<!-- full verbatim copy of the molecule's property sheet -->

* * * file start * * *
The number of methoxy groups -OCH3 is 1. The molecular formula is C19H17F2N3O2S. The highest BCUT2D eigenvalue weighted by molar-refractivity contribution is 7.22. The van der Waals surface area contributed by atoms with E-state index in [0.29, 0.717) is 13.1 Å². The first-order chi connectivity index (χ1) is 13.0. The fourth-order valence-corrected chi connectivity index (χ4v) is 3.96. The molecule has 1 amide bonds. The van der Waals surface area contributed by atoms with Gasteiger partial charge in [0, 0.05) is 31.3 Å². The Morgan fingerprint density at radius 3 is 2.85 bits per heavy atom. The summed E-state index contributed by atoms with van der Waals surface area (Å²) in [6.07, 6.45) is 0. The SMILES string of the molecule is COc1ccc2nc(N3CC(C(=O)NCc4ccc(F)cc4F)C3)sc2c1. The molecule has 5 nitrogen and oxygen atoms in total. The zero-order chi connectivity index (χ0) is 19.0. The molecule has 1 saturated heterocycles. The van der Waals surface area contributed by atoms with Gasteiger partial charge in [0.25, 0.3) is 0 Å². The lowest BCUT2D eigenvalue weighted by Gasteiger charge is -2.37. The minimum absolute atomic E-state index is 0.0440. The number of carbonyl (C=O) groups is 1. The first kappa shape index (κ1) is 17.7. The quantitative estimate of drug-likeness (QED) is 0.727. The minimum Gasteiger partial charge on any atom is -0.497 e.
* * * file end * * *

The number of methoxy groups -OCH3 is 1. The molecular formula is C19H17F2N3O2S. The highest BCUT2D eigenvalue weighted by molar-refractivity contribution is 7.22. The van der Waals surface area contributed by atoms with E-state index in [0.29, 0.717) is 13.1 Å². The first-order chi connectivity index (χ1) is 13.0. The fourth-order valence-corrected chi connectivity index (χ4v) is 3.96. The molecule has 1 amide bonds. The van der Waals surface area contributed by atoms with Gasteiger partial charge in [0, 0.05) is 31.3 Å². The Morgan fingerprint density at radius 3 is 2.85 bits per heavy atom. The summed E-state index contributed by atoms with van der Waals surface area (Å²) in [6.07, 6.45) is 0. The SMILES string of the molecule is COc1ccc2nc(N3CC(C(=O)NCc4ccc(F)cc4F)C3)sc2c1. The molecule has 5 nitrogen and oxygen atoms in total. The zero-order chi connectivity index (χ0) is 19.0. The molecule has 1 saturated heterocycles. The van der Waals surface area contributed by atoms with Gasteiger partial charge in [0.25, 0.3) is 0 Å². The lowest BCUT2D eigenvalue weighted by Gasteiger charge is -2.37. The minimum absolute atomic E-state index is 0.0440. The number of carbonyl (C=O) groups is 1. The first kappa shape index (κ1) is 17.7. The quantitative estimate of drug-likeness (QED) is 0.727. The minimum Gasteiger partial charge on any atom is -0.497 e.